For Reporting and Transcripts – Deposition (subobject code 2508) transactions, we found case numbers appearing on six vouchers that did not match the case numbers in the Superfund database. The error does not impact total Superfund dollars; however, it impacted the dollars allocated to specific Superfund cases. ENRD attributed this to an isolated keying error performed by an ex-employee. A s a result of our audit, ENRD reviewed all subobject code 2508 transactions with the problem Superfund case number to ensure that the case number was accurate. They determined that 14 additional transactions not included in our testing sample also reflected the inaccurate Superfund case number and subsequently corrected the case numbers.
Based on our statistical sampling methodology and the results of our testing, the error rates we identified fell below 3 percent or were not considered material. Accordingly, we did not take exception to the errors or project the results to the total universe of transactions in FY 2005. In our judgment, ENRD maintains adequate internal controls over the recording of other direct charges to accounting records and Superfund cases.
In our judgment, ENRD provided an equitable distribution of total labor costs, other direct costs, and indirect costs to Superfund cases during FY 2004 and FY 2005.
We recommend that ENRD:
Ensure that the ENRD memorandum entitled Determination of Superfund Cases is updated to include all ENRD litigation sections.
Ensure that all travel by ENRD employees is appropriately authorized prior to incurring any travel expense.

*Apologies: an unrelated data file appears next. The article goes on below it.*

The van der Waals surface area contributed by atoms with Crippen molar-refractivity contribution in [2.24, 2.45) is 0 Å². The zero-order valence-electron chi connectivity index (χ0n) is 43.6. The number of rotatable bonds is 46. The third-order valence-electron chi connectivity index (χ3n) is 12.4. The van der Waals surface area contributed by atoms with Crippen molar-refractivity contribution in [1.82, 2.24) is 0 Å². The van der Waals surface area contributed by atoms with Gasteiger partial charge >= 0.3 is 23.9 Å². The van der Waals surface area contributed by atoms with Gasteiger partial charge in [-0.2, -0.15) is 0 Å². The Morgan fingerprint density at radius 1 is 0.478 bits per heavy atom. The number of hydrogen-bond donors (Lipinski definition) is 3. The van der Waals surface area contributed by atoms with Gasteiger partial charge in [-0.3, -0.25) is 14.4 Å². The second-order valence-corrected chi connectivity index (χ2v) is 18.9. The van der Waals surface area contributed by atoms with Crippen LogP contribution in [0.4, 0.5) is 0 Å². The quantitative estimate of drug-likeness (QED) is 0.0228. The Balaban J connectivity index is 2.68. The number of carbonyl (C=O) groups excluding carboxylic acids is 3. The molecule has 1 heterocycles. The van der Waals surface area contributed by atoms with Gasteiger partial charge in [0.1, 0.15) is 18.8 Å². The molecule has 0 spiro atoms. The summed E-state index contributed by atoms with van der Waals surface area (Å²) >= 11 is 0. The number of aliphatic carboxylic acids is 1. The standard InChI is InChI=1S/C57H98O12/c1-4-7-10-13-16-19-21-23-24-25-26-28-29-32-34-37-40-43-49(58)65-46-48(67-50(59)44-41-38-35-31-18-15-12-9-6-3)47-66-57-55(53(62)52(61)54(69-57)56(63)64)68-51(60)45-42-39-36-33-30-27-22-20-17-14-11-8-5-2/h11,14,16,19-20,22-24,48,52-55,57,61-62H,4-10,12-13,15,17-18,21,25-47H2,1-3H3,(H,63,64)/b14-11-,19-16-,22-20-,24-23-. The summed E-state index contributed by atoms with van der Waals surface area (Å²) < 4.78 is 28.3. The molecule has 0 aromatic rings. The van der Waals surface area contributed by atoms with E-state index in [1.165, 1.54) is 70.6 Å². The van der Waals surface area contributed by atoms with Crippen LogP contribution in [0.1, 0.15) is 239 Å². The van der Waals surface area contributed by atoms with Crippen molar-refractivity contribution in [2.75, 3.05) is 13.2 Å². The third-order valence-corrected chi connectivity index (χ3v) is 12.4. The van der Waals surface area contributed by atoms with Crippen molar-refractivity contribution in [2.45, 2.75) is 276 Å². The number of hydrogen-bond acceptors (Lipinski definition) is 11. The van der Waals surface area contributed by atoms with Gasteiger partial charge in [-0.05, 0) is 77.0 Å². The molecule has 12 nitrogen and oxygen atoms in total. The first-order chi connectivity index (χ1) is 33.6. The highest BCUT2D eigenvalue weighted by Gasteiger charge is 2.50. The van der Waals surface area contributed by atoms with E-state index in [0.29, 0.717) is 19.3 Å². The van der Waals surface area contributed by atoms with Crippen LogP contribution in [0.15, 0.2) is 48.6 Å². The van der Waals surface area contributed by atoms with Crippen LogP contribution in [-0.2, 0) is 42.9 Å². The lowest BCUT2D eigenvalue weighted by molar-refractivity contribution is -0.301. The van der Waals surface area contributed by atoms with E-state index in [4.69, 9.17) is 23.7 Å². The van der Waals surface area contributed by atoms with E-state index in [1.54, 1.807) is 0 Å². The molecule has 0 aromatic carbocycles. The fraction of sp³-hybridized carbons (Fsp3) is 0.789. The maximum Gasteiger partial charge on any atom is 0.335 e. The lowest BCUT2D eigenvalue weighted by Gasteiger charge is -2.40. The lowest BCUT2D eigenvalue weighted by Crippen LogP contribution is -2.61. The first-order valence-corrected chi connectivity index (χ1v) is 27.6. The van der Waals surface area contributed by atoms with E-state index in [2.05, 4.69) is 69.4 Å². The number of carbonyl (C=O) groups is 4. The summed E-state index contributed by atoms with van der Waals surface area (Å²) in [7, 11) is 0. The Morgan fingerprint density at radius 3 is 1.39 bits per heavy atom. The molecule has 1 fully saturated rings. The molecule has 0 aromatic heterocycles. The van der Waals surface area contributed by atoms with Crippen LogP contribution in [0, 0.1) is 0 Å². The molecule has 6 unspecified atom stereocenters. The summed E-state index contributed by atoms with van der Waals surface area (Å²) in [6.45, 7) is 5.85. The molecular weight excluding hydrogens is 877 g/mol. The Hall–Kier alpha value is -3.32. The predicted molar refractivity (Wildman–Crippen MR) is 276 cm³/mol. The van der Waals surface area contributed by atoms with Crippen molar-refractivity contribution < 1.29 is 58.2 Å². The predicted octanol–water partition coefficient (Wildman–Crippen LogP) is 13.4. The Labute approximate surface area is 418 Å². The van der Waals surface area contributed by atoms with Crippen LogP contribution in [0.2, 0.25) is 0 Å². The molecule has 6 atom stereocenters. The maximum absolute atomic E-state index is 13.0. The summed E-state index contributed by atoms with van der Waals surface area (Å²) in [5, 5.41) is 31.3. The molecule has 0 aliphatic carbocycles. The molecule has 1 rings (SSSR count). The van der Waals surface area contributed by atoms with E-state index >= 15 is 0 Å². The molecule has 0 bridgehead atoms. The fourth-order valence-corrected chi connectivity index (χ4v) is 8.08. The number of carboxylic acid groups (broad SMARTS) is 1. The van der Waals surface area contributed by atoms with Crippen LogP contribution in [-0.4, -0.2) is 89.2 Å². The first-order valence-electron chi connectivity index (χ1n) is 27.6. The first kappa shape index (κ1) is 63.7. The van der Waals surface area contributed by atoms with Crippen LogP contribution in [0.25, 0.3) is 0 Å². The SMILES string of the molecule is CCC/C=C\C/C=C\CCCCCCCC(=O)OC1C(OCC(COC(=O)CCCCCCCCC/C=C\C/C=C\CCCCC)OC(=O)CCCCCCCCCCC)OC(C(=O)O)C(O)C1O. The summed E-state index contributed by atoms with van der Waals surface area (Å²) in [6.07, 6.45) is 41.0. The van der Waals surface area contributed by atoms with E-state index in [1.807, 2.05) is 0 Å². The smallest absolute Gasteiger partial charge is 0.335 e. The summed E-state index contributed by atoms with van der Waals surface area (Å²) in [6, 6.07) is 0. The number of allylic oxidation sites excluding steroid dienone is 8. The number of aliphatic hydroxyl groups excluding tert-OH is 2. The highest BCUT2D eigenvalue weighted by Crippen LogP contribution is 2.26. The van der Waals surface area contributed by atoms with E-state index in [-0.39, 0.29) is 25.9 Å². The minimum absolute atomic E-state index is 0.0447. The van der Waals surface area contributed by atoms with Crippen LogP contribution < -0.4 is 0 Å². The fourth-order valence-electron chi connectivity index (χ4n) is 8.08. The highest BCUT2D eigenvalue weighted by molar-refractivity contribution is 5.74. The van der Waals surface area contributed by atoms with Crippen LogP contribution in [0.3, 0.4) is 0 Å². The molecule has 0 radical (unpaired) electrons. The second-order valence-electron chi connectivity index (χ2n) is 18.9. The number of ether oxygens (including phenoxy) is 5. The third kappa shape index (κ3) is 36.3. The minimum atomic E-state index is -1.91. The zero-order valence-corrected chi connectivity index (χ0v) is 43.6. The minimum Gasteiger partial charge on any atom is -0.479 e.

Ensure that all FY 2004 and 2005 Superfund subobject code 2508 transactions are allocated to the correct case number within the Superfund database and the Financial Management Information System.
See Appendix II for the 39 cases we sampled. ENRD Sections included were Environmental Crimes, Environmental Defense, Environmental Enforcement, Land Acquisition, Law and Policy, Executive Office, Appellate, and Natural Resources.
Department of Justice, Office of the Inspector General, Report Number 96‑12, Superfund Activities in the Environmental and Natural Resources Division for Fiscal Year 1994, May 1996; Department of Justice, Office of the Inspector General, Report Number 00-08, Superfund Activities in the Environmental and Natural Resources Division for Fiscal Year 1997, March 2000; and Department of Justice, Office of the Inspector General, Report Number 03-34, Superfund Activities in the Environmental and Natural Resources Division for Fiscal Years 2000 and 2001, September 2003.